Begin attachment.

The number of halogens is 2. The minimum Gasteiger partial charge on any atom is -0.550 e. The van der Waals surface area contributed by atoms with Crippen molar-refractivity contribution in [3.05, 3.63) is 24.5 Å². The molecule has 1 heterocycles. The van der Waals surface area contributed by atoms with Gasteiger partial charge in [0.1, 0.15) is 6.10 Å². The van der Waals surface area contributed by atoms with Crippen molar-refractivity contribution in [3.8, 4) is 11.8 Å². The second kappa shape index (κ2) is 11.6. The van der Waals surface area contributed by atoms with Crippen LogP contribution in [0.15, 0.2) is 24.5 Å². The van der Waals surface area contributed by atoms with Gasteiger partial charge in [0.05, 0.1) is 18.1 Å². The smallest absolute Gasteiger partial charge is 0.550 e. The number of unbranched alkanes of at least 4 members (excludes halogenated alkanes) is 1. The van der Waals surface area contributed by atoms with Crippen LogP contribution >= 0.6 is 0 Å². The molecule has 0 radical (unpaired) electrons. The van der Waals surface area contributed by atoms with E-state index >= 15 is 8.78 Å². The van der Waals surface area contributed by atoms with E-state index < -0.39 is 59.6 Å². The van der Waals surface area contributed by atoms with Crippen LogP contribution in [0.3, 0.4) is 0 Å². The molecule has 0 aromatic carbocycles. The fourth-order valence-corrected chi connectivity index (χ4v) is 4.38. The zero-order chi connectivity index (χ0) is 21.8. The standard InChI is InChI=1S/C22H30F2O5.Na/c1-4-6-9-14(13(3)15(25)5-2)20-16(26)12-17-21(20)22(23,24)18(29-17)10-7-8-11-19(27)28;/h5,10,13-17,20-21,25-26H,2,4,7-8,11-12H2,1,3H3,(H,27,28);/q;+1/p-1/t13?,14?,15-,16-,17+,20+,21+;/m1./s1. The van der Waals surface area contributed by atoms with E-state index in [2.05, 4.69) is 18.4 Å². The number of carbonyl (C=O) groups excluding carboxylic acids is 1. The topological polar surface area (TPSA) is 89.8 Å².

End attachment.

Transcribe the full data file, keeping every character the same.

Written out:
The number of halogens is 2. The minimum Gasteiger partial charge on any atom is -0.550 e. The van der Waals surface area contributed by atoms with Crippen molar-refractivity contribution in [3.05, 3.63) is 24.5 Å². The molecule has 1 heterocycles. The van der Waals surface area contributed by atoms with Gasteiger partial charge in [0.1, 0.15) is 6.10 Å². The van der Waals surface area contributed by atoms with Crippen molar-refractivity contribution in [3.8, 4) is 11.8 Å². The second kappa shape index (κ2) is 11.6. The van der Waals surface area contributed by atoms with Crippen LogP contribution in [0.15, 0.2) is 24.5 Å². The van der Waals surface area contributed by atoms with Gasteiger partial charge in [0.05, 0.1) is 18.1 Å². The smallest absolute Gasteiger partial charge is 0.550 e. The number of unbranched alkanes of at least 4 members (excludes halogenated alkanes) is 1. The van der Waals surface area contributed by atoms with Crippen LogP contribution >= 0.6 is 0 Å². The molecule has 0 radical (unpaired) electrons. The van der Waals surface area contributed by atoms with E-state index >= 15 is 8.78 Å². The van der Waals surface area contributed by atoms with E-state index < -0.39 is 59.6 Å². The van der Waals surface area contributed by atoms with Crippen LogP contribution in [0.3, 0.4) is 0 Å². The molecule has 0 aromatic carbocycles. The fourth-order valence-corrected chi connectivity index (χ4v) is 4.38. The zero-order chi connectivity index (χ0) is 21.8. The standard InChI is InChI=1S/C22H30F2O5.Na/c1-4-6-9-14(13(3)15(25)5-2)20-16(26)12-17-21(20)22(23,24)18(29-17)10-7-8-11-19(27)28;/h5,10,13-17,20-21,25-26H,2,4,7-8,11-12H2,1,3H3,(H,27,28);/q;+1/p-1/t13?,14?,15-,16-,17+,20+,21+;/m1./s1. The van der Waals surface area contributed by atoms with E-state index in [2.05, 4.69) is 18.4 Å². The number of carbonyl (C=O) groups excluding carboxylic acids is 1. The topological polar surface area (TPSA) is 89.8 Å².